Neurosurgery for mental disorder (NMD)

Explains what NMD is, what the operation is like, possible side effects and alternative surgical treatments. Also covers the law around consent to treatment by NMD.

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Who decides if I receive NMD?

The law relating to consent to receiving NMD is different depending whether you are being treated in Wales or in Scotland (there are no NMD treatment centres in England).

The law in England and Wales

In England and Wales NMD is covered by section 57 of the Mental Health Act, which applies to all voluntary patients and everyone who is currently detained under section.

This law says that you can only be given NMD if all three of the following statements are true:

  • You consent (agree) to the treatment.
  • A second opinion appointed doctor (SOAD) and two other people appointed by the Care Quality Commission in England, or the Healthcare Inspectorate Wales, certify that:
    • you have the capacity to consent, AND
    • you do consent.
  • The SOAD also certifies that it is appropriate for you to receive this treatment.

Could it ever be performed without my consent?

No. In England and Wales, NMD cannot be performed without your consent, even if you lack the capacity to consent. The Mental Capacity Act may not be used to authorise a treatment which comes under section 57 of the Mental Health Act.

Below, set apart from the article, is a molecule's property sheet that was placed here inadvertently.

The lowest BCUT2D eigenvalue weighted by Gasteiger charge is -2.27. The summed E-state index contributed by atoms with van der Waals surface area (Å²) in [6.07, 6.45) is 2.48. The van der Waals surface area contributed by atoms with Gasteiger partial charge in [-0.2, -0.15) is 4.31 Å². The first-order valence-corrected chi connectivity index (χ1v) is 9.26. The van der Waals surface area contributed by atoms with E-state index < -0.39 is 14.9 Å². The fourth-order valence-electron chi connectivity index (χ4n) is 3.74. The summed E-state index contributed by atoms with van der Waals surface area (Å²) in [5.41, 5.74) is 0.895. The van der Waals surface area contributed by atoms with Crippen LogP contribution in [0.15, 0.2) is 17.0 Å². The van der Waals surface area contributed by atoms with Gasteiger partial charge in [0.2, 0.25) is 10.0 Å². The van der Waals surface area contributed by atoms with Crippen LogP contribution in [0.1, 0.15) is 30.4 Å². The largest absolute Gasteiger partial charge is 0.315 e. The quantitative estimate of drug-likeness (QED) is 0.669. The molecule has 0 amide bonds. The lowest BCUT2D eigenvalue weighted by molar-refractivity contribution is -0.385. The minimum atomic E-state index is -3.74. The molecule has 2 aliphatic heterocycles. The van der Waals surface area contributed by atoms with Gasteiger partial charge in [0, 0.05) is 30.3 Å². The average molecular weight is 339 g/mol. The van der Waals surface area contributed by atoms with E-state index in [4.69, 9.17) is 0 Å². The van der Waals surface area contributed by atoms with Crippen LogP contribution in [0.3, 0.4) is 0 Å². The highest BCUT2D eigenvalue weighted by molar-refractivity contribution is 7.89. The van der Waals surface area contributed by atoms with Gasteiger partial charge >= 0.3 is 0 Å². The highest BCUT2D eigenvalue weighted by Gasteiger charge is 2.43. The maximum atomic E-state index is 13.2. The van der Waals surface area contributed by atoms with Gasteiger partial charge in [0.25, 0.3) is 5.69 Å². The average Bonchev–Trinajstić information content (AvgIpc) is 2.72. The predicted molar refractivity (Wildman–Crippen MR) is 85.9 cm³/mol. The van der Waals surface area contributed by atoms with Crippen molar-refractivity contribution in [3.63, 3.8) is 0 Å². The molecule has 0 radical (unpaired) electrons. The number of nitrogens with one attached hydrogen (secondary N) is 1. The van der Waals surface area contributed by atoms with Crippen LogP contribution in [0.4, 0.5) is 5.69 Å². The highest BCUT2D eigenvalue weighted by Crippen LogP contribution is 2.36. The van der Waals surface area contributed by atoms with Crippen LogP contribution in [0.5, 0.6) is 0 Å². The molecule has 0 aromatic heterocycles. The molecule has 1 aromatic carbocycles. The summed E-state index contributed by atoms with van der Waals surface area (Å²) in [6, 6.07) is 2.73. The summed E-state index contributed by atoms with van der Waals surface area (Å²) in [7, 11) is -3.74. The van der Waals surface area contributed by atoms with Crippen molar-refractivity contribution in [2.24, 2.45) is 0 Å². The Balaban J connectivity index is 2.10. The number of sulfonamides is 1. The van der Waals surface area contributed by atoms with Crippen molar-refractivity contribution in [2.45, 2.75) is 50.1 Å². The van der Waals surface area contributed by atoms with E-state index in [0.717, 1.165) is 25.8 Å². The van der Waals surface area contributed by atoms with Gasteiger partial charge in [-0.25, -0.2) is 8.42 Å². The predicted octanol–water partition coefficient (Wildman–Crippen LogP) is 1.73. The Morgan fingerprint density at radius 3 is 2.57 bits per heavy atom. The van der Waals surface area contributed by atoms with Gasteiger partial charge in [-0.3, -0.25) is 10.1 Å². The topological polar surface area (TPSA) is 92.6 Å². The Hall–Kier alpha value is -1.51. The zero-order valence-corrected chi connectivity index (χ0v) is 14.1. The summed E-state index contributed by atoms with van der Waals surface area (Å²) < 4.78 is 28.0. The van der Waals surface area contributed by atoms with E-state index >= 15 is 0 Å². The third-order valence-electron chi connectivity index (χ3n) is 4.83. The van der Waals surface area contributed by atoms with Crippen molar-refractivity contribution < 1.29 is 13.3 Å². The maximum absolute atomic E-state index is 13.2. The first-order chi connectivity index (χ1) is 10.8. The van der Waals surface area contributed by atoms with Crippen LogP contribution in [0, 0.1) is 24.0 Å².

For more information about mental health law in England and Wales, see our legal pages on consent to treatment, sectioningthe Mental Health Act and the Mental Capacity Act.

The law in Scotland

Procedures performed in Scotland, including NMD, come under the provisions of the Mental Health (Care and Treatment) (Scotland) Act 2003. They are overseen by the Mental Welfare Commission for Scotland, which provides independent clinical assessments for all patients.

In Scotland, NMD can only be carried out if all the following are true:

  • A designated medical practitioner, appointed by the Mental Welfare Commission, has given an independent opinion that it will be beneficial for you.
  • Two lay people appointed by the Commission have certified whether or not you are capable of consenting.
  • If you are capable of consenting, you do give your consent; OR if you are not capable of consenting, you do not object to the treatment.

Could it ever be performed without my consent?

Yes. In Scotland NMD can be performed if you lack the capacity to consent, but only if both the following are true:

  • You do not object to the treatment.
  • The Court of Session (the Supreme Court in Scotland) has made an order declaring that NMD may be lawfully given.

For more information on mental health law in Scotland, see the Mental Welfare Commission for Scotland website.

This information was published in May 2015. We will revise it in 2018.

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